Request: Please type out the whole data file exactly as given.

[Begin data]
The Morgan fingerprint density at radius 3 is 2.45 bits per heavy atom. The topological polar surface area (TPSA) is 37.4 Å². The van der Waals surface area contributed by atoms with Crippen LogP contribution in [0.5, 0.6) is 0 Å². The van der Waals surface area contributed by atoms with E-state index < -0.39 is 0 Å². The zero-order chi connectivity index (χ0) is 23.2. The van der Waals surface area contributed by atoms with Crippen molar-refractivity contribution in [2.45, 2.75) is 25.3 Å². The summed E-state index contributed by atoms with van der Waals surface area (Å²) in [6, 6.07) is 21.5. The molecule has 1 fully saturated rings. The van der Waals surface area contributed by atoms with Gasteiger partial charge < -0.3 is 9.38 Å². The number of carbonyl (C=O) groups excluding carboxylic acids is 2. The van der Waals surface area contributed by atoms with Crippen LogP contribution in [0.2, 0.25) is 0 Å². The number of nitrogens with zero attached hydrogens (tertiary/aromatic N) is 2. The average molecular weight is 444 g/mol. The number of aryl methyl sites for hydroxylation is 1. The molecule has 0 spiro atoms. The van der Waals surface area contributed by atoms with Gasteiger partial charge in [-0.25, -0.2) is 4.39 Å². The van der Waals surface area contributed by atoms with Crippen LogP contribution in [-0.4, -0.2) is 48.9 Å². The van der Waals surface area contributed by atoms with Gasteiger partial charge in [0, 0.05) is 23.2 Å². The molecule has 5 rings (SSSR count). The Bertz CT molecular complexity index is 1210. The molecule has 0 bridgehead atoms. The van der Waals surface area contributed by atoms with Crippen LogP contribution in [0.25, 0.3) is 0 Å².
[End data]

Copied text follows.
The Morgan fingerprint density at radius 3 is 2.45 bits per heavy atom. The topological polar surface area (TPSA) is 37.4 Å². The van der Waals surface area contributed by atoms with Crippen LogP contribution in [0.5, 0.6) is 0 Å². The van der Waals surface area contributed by atoms with E-state index < -0.39 is 0 Å². The zero-order chi connectivity index (χ0) is 23.2. The van der Waals surface area contributed by atoms with Crippen molar-refractivity contribution in [2.45, 2.75) is 25.3 Å². The summed E-state index contributed by atoms with van der Waals surface area (Å²) in [6, 6.07) is 21.5. The molecule has 1 fully saturated rings. The van der Waals surface area contributed by atoms with Gasteiger partial charge < -0.3 is 9.38 Å². The number of carbonyl (C=O) groups excluding carboxylic acids is 2. The van der Waals surface area contributed by atoms with Crippen LogP contribution in [0.2, 0.25) is 0 Å². The number of nitrogens with zero attached hydrogens (tertiary/aromatic N) is 2. The average molecular weight is 444 g/mol. The number of aryl methyl sites for hydroxylation is 1. The molecule has 0 spiro atoms. The van der Waals surface area contributed by atoms with Gasteiger partial charge in [-0.25, -0.2) is 4.39 Å². The van der Waals surface area contributed by atoms with Crippen LogP contribution in [-0.4, -0.2) is 48.9 Å². The van der Waals surface area contributed by atoms with Gasteiger partial charge in [0, 0.05) is 23.2 Å². The molecule has 5 rings (SSSR count). The Bertz CT molecular complexity index is 1210. The molecule has 0 bridgehead atoms. The van der Waals surface area contributed by atoms with Crippen LogP contribution in [0.25, 0.3) is 0 Å².